Further simplifying the data for this analysis, I’ve calculated the mean of each retained player/season’s WAR and total plate appearances. Theoretically, I could have fed the entire distributions into the model—which would more ideally propagate the uncertainty—but I suspect the shear volume of this data would make convergence too slow here. Instead, I attempted to propagate uncertainty using plate appearances. The more plate appearances we observe, the more reliable we should feel in the forecasted distributions of WAR.

We should also be clear in interpreting the information as conditioned upon players who remain in the league. Given time, we should also code the probability that a player, given his WAR in one year, will not play in the following year. Without this, the results here should be read as upwardly biased.

I’ve enclosed the Stan model at the end of this analysis.

The forecasted posterior estimates of Stanton’s WAR—as interpreted with the above simplifying assumptions—are as follows,

We can see that the observed values fit within the middle 50 percent of estimates about half the time. I would expect, from past work, that his expected WAR values would drop further than they show here, and the culprit is likely survival bias in the data. As mentioned, jointly modeling the probability of selection next season based using WAR would help solve this issue. With the above framework for estimating Stanton’s WAR, we now value that war and compare annual value to future contractually obligated payouts.

Dollars Per WAR on the Free-Agent Market

It is fairly standard, and sensical, to estimate the marginal cost of WAR as the cost of procuring WAR on the free-agent market. If Stanton was unavailable, the quickest (but most expensive) way to replace him would be with a free agent.

Economist Matt Swartz has written extensively on estimating the average cost of WAR on the free-agent market, and projecting its growth. To estimate average cost and growth reasonably requires various data sets on free agent contract values, and linking that information to the above estimates of WAR. The time to wrangle an analysis that considers at least the factors described by Matt goes beyond the time frame needed to offer an answer. Thus, for purposes of this exercise, I will apply Swartz’s recent forecast of WAR values (Swartz, M., The Recent History of Free-Agent Pricing (, July 11, 2017), going forward, as follows. He estimates 2017 WAR on the free agent market at $10.5MM/WAR and the growth of that cost exceeding GDP by 2.1 percent. Assuming a 3.8 percent growth in GDP, then, he estimates growth on the free agent market at 5.9 percent. Thus, the cost in millions for WAR on the free agent market from 2018 through 2028 could be:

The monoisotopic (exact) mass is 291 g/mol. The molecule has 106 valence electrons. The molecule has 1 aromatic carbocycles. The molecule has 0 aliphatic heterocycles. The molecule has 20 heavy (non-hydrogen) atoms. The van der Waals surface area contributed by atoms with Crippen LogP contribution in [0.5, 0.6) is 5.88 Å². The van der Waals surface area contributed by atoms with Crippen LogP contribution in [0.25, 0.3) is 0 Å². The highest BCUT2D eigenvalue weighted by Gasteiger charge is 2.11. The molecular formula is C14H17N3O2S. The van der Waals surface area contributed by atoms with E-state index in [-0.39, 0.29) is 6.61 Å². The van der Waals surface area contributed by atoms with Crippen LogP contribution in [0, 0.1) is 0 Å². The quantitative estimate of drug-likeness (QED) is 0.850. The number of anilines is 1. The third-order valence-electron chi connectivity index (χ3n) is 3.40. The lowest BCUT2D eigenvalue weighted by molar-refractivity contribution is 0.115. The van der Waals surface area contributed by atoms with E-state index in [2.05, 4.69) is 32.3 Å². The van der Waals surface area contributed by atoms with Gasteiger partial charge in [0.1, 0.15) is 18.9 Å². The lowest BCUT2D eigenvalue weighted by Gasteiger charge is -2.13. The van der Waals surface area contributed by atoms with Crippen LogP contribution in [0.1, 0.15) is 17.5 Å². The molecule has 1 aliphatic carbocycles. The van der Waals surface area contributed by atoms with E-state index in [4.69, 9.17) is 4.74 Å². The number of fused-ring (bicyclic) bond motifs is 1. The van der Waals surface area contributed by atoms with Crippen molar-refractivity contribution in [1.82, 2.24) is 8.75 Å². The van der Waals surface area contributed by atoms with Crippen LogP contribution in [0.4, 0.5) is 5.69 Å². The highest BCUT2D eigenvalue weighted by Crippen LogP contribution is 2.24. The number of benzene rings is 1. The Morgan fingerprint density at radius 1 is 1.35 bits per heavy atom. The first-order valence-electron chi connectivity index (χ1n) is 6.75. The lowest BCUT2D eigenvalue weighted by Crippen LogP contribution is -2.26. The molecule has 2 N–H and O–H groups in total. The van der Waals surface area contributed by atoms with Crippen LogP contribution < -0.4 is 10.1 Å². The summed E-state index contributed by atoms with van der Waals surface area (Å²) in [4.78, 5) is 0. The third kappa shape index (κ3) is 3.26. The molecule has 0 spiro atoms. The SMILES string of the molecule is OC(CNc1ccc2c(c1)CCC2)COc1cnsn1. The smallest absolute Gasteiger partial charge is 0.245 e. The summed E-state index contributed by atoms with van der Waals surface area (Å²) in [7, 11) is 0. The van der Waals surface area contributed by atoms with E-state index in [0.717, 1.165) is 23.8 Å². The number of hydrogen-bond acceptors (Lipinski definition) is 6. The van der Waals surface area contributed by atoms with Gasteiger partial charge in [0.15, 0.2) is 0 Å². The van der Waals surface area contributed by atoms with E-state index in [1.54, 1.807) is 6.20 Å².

Season Free agent dollars per WAR (MM)
2018 11.1
2019 11.8
2020 12.5
2021 13.2
2022 14.0
2023 14.8
2024 15.7
2025 16.6
2026 17.6
2027 18.6
2028 19.7

The dollar values here relate to whatever WAR Swartz used, not the specific WAR distributions generated here and, as is well reported, WAR (and, thus, Swartz’s dollar per WAR estimates) may not accurately price our specific WARs. Further, other WAR point estimates rely upon a different definition of a replacement player than does openWAR. In further developing the analysis, we should gather all free agent contracts assigned to the players and match their AAV to our WAR distributions. For purposes of the sketch here, we will just assume Swartz’s estimates are directly applicable.

Thus, Stanton’s unadjusted, annual value contributions are estimated in millions as,

season $MM/WAR (10 percent) $MM/WAR (50 percent) $MM/WAR (90 percent)
2018 13 34 54
2019 4 25 47
2020 18 40 63
2021 16 39 63
2022 26 50 75
2023 25 52 79
2024 25 52 81
2025 23 52 81
2026 20 52 83
2027 16 50 84
2028 5 41 77

Unadjusted surplus value

Unadjusted surplus value simply sums the annual difference between value generated and contract cost. Per Spotrac (, Stanton’s remaining contract payouts are as follows:

year aav
2018 25
2019 26
2020 26